Save Our Schools: Adequate Public Facilities Ordinance Essentially Meaningless After Amendments

For decades the city has thumbed its nose at the county and allowed new residential development to add more students to overcapacity schools. Developers have blocked all attempts to pass a law parallel to the county’s that would prevent such developments from being approved for six years or until the school overcrowding is resolved. The read on >

Capital Editorial: “Passage of city school bill important, overdue”

By: Capital Gazette Editorial Board The city hasn’t been in any rush to extend the concept of adequate public facilities to school capacity. Indeed, it has been moving so slowly you could accuse it of standing still. The bill the City Council is expected to approve Monday won’t provide any quick relief for some of read on >

Capital Op-Ed: “Development strangles city quality of life”

By: Gerald Winegrad, Stop Crystal Spring Traffic, school overcrowding, and environmental degradation linked to city annexations of land from the county and other developments make most residents suffer, especially on the Annapolis Neck Peninsula. Developers, land speculators and their attorneys exert an undue influence over city elected officials to the detriment of the common good, read on >

The Capital: “Bill to slow development near crowded Annapolis schools up for vote”

By: Chase Cook, Capital Gazette reporter The Annapolis City Council will vote Monday to reduce residential development near crowded schools, most notably Tyler Heights Elementary. The Adequate Public Facilities bill would lock residential development when nearby schools hit capacity. Developers would have to pay for improvements or wait up to six years for the school read on >

Capital LTE: “City should not put development ahead of basic rights of local citizens”

I am writing regarding recent stories about school overcrowding, traffic gridlock and new land development here on Annapolis Neck. As president of the Oyster Harbor Community, I am closely connected to these situations. Currently, at Hillsmere Elementary School, two more trailers have been added to the four already used by our students. Other schools, such read on >

Capital LTE: “City should put children first and update Adequate Public Facilities Ordinance”

Former state Sen. Gerald Winegrad hit the nail on the head with his recent letter (The Sunday Capital, May 15). As a city resident and homeowner with one child in Hillsmere Elementary School, I am disappointed with city leaders who are more concerned with appeasing developers than considering the needs of their constituents. I would read on >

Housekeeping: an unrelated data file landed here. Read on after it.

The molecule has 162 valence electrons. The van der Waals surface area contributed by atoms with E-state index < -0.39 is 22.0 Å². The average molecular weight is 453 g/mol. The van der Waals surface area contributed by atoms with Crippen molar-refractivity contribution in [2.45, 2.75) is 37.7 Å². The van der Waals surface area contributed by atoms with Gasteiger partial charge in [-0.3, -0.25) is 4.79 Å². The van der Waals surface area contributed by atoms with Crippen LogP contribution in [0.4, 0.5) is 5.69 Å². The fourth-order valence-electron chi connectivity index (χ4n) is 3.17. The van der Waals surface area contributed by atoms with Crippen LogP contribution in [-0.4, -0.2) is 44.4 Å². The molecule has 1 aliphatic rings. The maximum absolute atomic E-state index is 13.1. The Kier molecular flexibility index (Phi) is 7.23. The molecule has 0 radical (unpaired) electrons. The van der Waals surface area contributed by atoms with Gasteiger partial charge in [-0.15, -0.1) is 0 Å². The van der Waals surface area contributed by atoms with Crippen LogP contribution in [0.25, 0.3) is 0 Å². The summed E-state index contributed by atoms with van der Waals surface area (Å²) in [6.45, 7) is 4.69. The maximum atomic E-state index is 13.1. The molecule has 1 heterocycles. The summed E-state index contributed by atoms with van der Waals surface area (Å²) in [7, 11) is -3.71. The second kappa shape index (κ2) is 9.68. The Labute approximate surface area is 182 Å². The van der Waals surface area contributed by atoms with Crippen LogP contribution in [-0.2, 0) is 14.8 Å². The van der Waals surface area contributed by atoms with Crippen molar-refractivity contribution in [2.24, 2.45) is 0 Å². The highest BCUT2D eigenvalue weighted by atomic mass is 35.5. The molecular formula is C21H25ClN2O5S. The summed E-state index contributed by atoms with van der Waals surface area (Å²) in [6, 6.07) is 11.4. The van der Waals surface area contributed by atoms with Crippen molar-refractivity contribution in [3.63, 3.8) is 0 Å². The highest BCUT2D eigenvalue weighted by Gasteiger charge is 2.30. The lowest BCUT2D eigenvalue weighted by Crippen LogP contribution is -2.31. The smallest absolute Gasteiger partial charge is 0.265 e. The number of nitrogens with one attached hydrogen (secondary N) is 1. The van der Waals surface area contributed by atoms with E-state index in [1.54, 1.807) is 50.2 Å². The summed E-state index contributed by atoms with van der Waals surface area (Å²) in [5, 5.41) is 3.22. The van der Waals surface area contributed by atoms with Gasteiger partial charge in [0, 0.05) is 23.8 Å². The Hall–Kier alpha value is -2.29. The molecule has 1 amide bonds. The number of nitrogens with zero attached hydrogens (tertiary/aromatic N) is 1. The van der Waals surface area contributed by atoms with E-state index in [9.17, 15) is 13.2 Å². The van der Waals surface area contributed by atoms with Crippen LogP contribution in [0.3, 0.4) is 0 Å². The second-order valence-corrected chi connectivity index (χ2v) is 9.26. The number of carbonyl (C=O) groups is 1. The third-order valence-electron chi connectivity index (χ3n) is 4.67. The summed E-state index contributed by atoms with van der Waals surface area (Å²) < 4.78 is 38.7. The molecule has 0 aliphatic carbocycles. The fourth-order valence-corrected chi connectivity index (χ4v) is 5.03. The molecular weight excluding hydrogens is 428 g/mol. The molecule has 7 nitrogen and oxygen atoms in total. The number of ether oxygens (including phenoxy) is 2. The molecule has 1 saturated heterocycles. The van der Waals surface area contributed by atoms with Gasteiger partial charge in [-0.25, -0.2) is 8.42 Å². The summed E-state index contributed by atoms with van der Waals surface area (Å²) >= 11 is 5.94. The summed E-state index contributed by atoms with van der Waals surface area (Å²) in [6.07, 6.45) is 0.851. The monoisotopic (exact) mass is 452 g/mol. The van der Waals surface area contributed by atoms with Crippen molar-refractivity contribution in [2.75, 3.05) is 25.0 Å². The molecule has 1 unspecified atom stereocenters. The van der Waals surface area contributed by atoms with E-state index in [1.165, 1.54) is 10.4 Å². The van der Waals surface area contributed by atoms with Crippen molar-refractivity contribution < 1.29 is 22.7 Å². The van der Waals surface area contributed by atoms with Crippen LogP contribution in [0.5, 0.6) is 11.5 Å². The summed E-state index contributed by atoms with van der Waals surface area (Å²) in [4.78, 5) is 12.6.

Capital LTE: “The city needs the Adequate Public Facilities Ordinance”

I am incredulous with the elected officials who won’t take responsibility for easily fixing a problem that affects so many of our students. It’s simple: Any development proposal must consider the feeder schools’ capacities. The Adequate Public Facilities Ordinance would require such consideration. By not passing the APFO, city officials are not addressing school overcrowding read on >

Capital LTE: An open letter to Alderman Kenneth Kirby

An open letter to Alderman Kenneth Kirby: In a front-page article regarding school overcrowding at Tyler Heights Elementary School (The Capital, May 11) you were quoted as noting that some Tyler Heights students are traveling to Georgetown East Elementary School due to overcrowding. “These parents are screaming bloody murder and I need Tyler Heights moved read on >

Inadequate Public Facilities Ordinance

For too long, the City has continued to approve the development of new homes, adding more students to already overcrowded schools. They have done so with complete disregard for county laws designed to prevent new development from occurring when schools are too far over capacity to accept new students. If Crystal Spring were still in read on >

Capital LTE: “Stop Overdevelopment of the Forest Drive Corridor”

I write to commend John Van de Kamp for his article on Forest Drive traffic being like the Bermuda Triangle (The Capital, May 7). Why does the city continue to defy common sense in packing in more and more development onto a dead-end peninsula, threatening public safety, the environment and our school system? The answer read on >